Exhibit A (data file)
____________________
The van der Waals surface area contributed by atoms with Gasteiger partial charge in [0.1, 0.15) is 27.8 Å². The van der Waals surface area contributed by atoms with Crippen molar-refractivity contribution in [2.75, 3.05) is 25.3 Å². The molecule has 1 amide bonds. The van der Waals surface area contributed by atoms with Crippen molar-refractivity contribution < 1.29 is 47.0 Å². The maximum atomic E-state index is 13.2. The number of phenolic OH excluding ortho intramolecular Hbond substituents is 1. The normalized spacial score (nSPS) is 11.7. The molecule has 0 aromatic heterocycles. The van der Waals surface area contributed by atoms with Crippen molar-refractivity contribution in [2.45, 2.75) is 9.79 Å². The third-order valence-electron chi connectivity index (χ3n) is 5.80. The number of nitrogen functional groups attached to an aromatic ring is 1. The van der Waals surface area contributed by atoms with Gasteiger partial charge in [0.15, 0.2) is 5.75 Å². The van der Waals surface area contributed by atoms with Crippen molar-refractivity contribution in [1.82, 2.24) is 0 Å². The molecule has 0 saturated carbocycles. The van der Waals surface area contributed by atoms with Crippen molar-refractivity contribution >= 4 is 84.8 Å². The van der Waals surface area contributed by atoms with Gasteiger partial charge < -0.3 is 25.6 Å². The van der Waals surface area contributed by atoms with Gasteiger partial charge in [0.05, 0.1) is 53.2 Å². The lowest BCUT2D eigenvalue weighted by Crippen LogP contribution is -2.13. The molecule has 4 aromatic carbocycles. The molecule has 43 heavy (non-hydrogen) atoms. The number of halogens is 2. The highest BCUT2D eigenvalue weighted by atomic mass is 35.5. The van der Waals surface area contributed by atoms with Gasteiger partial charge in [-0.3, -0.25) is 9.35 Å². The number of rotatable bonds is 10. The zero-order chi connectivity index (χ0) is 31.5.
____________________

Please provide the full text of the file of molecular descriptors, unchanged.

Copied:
The van der Waals surface area contributed by atoms with Gasteiger partial charge in [0.1, 0.15) is 27.8 Å². The van der Waals surface area contributed by atoms with Crippen molar-refractivity contribution in [2.75, 3.05) is 25.3 Å². The molecule has 1 amide bonds. The van der Waals surface area contributed by atoms with Crippen molar-refractivity contribution < 1.29 is 47.0 Å². The maximum atomic E-state index is 13.2. The number of phenolic OH excluding ortho intramolecular Hbond substituents is 1. The normalized spacial score (nSPS) is 11.7. The molecule has 0 aromatic heterocycles. The van der Waals surface area contributed by atoms with Crippen molar-refractivity contribution in [2.45, 2.75) is 9.79 Å². The third-order valence-electron chi connectivity index (χ3n) is 5.80. The number of nitrogen functional groups attached to an aromatic ring is 1. The van der Waals surface area contributed by atoms with Gasteiger partial charge in [0.15, 0.2) is 5.75 Å². The van der Waals surface area contributed by atoms with Crippen molar-refractivity contribution in [1.82, 2.24) is 0 Å². The molecule has 0 saturated carbocycles. The van der Waals surface area contributed by atoms with Crippen molar-refractivity contribution >= 4 is 84.8 Å². The van der Waals surface area contributed by atoms with Gasteiger partial charge < -0.3 is 25.6 Å². The van der Waals surface area contributed by atoms with Gasteiger partial charge in [0.05, 0.1) is 53.2 Å². The lowest BCUT2D eigenvalue weighted by Crippen LogP contribution is -2.13. The molecule has 4 aromatic carbocycles. The molecule has 43 heavy (non-hydrogen) atoms. The number of halogens is 2. The highest BCUT2D eigenvalue weighted by atomic mass is 35.5. The van der Waals surface area contributed by atoms with Gasteiger partial charge in [-0.3, -0.25) is 9.35 Å². The number of rotatable bonds is 10. The zero-order chi connectivity index (χ0) is 31.5.